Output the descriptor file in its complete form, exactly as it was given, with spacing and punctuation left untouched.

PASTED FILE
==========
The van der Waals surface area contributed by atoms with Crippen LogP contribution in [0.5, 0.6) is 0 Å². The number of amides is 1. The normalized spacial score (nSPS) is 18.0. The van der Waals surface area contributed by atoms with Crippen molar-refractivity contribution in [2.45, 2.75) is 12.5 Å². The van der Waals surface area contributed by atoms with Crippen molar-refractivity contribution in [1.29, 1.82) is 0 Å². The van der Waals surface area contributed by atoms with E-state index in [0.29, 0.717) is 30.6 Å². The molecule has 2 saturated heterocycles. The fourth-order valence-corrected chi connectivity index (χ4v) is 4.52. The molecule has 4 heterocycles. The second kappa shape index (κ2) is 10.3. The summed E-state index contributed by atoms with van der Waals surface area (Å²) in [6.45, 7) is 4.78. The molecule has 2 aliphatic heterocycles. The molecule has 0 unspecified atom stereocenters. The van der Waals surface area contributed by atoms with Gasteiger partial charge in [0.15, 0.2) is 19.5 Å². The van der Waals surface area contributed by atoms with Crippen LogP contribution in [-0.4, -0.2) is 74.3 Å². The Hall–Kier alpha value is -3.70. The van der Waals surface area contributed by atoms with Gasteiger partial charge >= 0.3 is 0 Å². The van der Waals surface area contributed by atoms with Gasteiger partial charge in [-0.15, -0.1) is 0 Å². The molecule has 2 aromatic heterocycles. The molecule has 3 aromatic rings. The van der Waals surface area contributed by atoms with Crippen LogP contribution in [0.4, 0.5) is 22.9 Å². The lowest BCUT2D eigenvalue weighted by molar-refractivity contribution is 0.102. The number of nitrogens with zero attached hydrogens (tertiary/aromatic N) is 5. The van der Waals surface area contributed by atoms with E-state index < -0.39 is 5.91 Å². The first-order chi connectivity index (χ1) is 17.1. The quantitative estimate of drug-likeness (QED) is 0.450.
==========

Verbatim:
The van der Waals surface area contributed by atoms with Crippen LogP contribution in [0.5, 0.6) is 0 Å². The number of amides is 1. The normalized spacial score (nSPS) is 18.0. The van der Waals surface area contributed by atoms with Crippen molar-refractivity contribution in [2.45, 2.75) is 12.5 Å². The van der Waals surface area contributed by atoms with Crippen molar-refractivity contribution in [1.29, 1.82) is 0 Å². The van der Waals surface area contributed by atoms with E-state index in [0.29, 0.717) is 30.6 Å². The molecule has 2 saturated heterocycles. The fourth-order valence-corrected chi connectivity index (χ4v) is 4.52. The molecule has 4 heterocycles. The second kappa shape index (κ2) is 10.3. The summed E-state index contributed by atoms with van der Waals surface area (Å²) in [6.45, 7) is 4.78. The molecule has 2 aliphatic heterocycles. The molecule has 0 unspecified atom stereocenters. The van der Waals surface area contributed by atoms with Gasteiger partial charge in [0.15, 0.2) is 19.5 Å². The van der Waals surface area contributed by atoms with Crippen LogP contribution in [-0.4, -0.2) is 74.3 Å². The Hall–Kier alpha value is -3.70. The van der Waals surface area contributed by atoms with Gasteiger partial charge >= 0.3 is 0 Å². The van der Waals surface area contributed by atoms with Gasteiger partial charge in [-0.15, -0.1) is 0 Å². The molecule has 2 aromatic heterocycles. The molecule has 3 aromatic rings. The van der Waals surface area contributed by atoms with Crippen LogP contribution in [0.4, 0.5) is 22.9 Å². The lowest BCUT2D eigenvalue weighted by molar-refractivity contribution is 0.102. The number of nitrogens with zero attached hydrogens (tertiary/aromatic N) is 5. The van der Waals surface area contributed by atoms with E-state index < -0.39 is 5.91 Å². The first-order chi connectivity index (χ1) is 17.1. The quantitative estimate of drug-likeness (QED) is 0.450.